Counseling clients and prospective clients on a potential
bid protest, we often ask: Why would you
like to file this protest? Of course, the answer inevitably involves the discussion
of a flaw (or several) in the evaluation process that, had they not been
committed, would have resulted in a different award decision.
In its latest report, the Section 809 Panel offers another consideration: Will this protest ensure confidence in the acquisition system?
On December 17, 2018, the Small Business Runway Extension Act became law. As we’ve previously written, this Act had a single purpose: to extend the measurement period of the SBA’s calculation of average annual receipts, from three years to five.
We opined that the Act became effective with the stroke of the President’s pen. Just a few days ago, however, the SBA disagreed—according to the SBA, the 5-year calculation period will not become effective until its regulations are revised.
You probably know this already—from what we can tell word is spreading like wildfire—but Monday (Dec. 17, 2018) the president signed the “Small Business Runway Extension Act of 2018” into law.
This changes the period of time the U.S. Small Business Administration uses to measure a business’s size in revenue-based size standards from three years to five years. The law doesn’t say that there will be a period of implementation, so it’s reasonably safe to assume the effect is immediate.
With the stroke of a pen, Congress may have just paved the way for some soon-to-be large businesses to remain small for longer.
Both the House of Representatives and the Senate have passed a bill that would amend the Small Business Act to change the period of measurement used to determine the size of a business from three years to five. The bill awaits the president’s signature to become law.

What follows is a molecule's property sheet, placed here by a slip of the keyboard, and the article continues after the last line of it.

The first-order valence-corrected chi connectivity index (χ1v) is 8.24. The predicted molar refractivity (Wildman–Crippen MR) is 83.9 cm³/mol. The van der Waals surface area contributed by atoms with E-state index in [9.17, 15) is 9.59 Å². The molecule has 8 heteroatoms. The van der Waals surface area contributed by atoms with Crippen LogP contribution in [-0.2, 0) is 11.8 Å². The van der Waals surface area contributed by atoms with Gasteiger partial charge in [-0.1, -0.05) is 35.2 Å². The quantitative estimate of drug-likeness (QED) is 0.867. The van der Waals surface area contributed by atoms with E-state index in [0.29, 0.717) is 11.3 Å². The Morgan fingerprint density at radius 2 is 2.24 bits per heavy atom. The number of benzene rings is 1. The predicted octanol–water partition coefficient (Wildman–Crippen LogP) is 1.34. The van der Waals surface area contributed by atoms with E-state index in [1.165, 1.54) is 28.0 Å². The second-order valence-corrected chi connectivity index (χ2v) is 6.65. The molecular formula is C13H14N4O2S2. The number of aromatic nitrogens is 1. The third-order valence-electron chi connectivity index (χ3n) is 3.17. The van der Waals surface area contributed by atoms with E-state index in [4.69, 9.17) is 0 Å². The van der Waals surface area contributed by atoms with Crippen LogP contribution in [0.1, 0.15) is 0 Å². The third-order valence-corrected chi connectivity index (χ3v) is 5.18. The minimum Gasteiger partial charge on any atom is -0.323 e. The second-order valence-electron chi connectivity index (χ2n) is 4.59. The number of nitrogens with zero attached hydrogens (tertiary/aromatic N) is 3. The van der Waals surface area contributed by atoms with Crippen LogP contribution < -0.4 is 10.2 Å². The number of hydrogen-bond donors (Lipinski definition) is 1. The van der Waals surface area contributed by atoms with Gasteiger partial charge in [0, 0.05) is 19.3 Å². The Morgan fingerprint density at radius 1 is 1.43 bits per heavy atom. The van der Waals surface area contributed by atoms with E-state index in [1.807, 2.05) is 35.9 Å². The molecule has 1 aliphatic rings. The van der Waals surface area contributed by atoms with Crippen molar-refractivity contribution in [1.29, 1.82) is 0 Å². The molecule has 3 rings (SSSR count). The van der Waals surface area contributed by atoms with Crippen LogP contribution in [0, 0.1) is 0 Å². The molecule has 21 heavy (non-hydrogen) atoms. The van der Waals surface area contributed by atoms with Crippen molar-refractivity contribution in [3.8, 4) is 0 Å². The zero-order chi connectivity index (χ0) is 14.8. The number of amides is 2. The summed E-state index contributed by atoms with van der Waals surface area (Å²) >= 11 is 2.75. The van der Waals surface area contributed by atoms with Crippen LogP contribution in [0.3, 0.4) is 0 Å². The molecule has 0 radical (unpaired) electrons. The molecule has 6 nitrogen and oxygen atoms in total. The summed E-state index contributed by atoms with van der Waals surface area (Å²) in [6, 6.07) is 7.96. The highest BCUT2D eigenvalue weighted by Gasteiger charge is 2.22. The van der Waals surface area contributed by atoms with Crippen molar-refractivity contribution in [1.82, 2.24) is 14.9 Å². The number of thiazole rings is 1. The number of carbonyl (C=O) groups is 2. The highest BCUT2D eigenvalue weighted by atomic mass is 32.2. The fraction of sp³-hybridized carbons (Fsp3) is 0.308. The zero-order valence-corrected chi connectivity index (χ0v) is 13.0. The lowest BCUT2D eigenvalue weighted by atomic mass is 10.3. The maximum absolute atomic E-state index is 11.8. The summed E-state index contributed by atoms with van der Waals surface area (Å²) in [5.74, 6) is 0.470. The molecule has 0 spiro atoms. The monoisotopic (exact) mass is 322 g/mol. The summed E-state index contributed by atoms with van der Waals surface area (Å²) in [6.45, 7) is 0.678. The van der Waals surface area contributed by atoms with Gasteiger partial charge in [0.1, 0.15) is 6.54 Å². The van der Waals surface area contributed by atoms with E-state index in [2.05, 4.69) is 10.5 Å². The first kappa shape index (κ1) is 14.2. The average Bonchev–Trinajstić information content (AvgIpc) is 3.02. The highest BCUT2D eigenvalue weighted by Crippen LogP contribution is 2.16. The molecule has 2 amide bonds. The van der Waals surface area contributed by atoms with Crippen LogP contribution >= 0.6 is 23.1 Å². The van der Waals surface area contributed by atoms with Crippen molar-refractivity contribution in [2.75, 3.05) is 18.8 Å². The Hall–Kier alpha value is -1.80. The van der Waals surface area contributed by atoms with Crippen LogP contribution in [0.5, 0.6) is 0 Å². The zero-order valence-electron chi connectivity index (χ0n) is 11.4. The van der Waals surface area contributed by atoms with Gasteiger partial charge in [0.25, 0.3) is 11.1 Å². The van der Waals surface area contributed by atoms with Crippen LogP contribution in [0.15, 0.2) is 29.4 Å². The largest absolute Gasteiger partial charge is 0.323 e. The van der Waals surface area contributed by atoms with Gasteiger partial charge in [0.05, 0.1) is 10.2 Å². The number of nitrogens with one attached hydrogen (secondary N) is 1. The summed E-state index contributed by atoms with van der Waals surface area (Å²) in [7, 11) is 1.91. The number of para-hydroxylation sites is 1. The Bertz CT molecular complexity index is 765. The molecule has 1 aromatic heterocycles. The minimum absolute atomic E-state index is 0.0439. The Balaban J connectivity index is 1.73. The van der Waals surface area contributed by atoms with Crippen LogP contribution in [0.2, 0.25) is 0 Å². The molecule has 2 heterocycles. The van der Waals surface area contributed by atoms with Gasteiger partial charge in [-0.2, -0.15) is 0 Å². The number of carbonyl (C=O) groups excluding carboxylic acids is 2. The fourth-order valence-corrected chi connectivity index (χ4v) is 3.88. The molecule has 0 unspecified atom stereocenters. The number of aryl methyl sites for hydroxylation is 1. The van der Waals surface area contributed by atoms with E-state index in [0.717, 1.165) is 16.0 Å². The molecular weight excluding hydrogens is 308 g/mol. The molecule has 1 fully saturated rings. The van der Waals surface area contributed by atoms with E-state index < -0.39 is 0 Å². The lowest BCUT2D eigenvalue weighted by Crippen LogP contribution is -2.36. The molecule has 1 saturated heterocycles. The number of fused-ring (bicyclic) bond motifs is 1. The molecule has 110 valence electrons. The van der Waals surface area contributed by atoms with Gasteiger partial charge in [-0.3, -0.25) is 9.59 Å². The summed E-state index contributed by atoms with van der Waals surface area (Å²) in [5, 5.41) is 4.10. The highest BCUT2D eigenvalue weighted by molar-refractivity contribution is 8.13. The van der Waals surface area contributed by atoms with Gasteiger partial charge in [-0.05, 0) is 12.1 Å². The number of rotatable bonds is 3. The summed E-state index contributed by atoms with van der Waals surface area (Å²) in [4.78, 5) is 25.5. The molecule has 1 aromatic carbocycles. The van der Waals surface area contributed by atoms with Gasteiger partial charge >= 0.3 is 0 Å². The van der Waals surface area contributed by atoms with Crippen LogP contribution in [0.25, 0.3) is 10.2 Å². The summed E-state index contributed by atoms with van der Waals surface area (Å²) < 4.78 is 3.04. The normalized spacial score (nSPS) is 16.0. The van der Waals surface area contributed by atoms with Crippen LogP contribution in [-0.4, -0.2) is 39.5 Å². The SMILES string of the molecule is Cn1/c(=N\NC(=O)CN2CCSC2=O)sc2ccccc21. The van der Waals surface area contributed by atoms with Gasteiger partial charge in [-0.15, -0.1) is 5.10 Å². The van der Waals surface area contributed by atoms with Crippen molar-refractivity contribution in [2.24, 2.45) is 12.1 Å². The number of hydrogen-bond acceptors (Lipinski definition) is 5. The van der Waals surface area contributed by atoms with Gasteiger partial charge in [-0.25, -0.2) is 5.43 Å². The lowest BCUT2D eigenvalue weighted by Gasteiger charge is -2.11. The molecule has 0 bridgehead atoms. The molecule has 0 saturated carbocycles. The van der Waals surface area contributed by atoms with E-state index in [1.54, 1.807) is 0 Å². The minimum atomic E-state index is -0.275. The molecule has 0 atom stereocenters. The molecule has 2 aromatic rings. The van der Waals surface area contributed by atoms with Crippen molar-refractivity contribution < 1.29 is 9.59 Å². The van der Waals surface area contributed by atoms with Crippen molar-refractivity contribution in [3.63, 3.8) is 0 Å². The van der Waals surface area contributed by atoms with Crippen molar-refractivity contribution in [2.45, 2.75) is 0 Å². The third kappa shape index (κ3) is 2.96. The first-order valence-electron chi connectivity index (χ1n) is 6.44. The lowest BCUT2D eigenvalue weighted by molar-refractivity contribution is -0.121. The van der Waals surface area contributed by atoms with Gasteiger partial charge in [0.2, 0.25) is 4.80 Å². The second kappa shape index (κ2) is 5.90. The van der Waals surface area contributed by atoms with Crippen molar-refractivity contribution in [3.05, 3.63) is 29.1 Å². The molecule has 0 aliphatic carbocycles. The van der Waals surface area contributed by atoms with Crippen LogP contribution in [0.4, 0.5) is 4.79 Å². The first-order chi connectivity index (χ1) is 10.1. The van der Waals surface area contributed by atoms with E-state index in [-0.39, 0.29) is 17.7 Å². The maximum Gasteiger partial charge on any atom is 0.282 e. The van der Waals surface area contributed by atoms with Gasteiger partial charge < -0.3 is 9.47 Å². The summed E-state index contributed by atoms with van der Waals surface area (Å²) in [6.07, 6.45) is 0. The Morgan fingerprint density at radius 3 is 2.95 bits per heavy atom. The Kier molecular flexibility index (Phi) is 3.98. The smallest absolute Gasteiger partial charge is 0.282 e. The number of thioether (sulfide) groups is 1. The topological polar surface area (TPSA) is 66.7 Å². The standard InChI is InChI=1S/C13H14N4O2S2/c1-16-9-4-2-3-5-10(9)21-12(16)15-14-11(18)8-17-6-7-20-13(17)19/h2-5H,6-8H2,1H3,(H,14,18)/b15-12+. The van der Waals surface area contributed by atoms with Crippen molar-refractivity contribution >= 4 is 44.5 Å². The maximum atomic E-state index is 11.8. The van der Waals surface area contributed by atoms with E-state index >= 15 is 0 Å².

For small government contractors, the disconnect between the SBA’s updated limitations on subcontracting rule and the FAR’s outdated rules has been very confusing. For more than two years, the FAR and SBA regulation have used different formulas to determine compliance, and the SBA rule–but not the FAR–allows the use of “similarly situated entities” on small business set-asides and 8(a) contracts.
This has created major headaches for small businesses, who have had no definitive answer to what should be a simple question: “which rule do I follow?” Now, finally, there is some important progress to report in clearing up this discrepancy: yesterday, the FAR Council issued a proposed rule to update the FAR’s limitations on subcontracting provisions and conform them to the SBA’s rule.
Over the last few years, SmallGovCon has covered the Congressionally-mandated march away from use of lowest-price technically-acceptable procurements at the Department of Defense. But although Congress has restricted when DOD might use LPTA criteria, the Department has not followed this mandate.
A recent GAO report highlights DOD’s struggle. As of September 2018, DOD has not yet revised its regulations to reflect certain statutory restrictions against LPTA awards and, as a result, DOD contracting officers believe they are not yet required to follow these new requirements.
Candidly, I’m not so sure. But in any event, GAO’s report issued a couple of recommendations to help DOD fully implement the restrictions against LPTA procurements.
Let’s take a look.
If, like us, you spend your days reading through the FAR, you might suppose that there are opportunities to streamline the regulations. Congress agreed, at least for DOD acquisitions, and as part of the 2016 National Defense Authorization Act, created the Section 809 panel, an independent advisory panel on streamlining acquisition regulations. The panel is working to improve many aspects of acquisitions law, including, as we’ve written about, the definition of subcontract.
A recent, small (but helpful) recommendation was the elimination of a FAR clause involving the $1 coin.